Teenagers from underprivileged homes are more likely to report an addiction to Facebook, Instagram, WhatsApp, and other social media, according to studies.

The peer-reviewed journal Information, Communication, and Society published the study's findings.

The results of the first study of its kind reveal a connection between economic disparity and unsatisfactory usage of social networking sites and instant messaging services. 

The situation is exacerbated in schools where there are financial and social divides between students.

According to the authors, the findings, which were based on data from more than 179,000 kids in 40 countries

This indicate the need for new social media usage policies that lessen the effects of poverty.

The authors argue that governments' actions could aid in limiting the dysfunctional or abnormal behaviour of young people.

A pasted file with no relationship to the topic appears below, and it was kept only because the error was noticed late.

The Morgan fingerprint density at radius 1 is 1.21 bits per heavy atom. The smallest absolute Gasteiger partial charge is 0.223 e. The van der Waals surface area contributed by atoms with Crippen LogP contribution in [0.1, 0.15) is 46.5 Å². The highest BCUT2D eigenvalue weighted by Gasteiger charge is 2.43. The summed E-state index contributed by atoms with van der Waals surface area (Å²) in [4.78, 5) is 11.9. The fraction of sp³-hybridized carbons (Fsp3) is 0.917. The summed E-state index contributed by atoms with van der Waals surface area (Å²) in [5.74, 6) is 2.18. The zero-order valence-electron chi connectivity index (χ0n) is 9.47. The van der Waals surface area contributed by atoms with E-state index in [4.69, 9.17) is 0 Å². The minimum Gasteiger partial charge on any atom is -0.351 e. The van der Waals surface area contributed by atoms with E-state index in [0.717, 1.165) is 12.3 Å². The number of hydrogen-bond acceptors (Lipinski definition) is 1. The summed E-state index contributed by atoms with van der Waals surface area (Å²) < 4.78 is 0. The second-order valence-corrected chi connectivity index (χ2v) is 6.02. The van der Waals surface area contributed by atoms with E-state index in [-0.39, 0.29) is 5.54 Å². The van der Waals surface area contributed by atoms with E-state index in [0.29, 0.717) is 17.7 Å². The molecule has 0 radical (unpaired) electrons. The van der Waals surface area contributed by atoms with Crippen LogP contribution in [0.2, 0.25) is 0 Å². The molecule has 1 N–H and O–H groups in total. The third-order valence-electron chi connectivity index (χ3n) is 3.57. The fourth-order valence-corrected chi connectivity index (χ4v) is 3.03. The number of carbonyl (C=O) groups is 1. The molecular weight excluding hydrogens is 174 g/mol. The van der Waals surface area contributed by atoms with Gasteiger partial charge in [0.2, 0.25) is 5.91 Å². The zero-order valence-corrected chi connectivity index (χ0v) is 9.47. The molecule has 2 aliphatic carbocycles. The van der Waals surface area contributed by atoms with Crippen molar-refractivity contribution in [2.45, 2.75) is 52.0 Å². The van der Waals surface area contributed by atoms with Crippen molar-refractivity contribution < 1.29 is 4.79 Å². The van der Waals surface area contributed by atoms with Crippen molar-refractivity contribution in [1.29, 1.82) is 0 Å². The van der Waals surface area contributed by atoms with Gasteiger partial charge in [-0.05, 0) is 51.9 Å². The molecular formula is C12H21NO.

These undesirable behaviours include being unable to cut back on screen time or lying about social media use to friends and family.

"Policymakers should create initiatives to lessen disparities and restrict adolescents' unhealthy social media usage behaviours."

"Economic inequality persists and continues to be a significant social determinant of adolescent health and well-being......

......even as the digital divide continues to narrow in many countries. Schools are an ideal location to encourage safe and prosocial online behaviours.”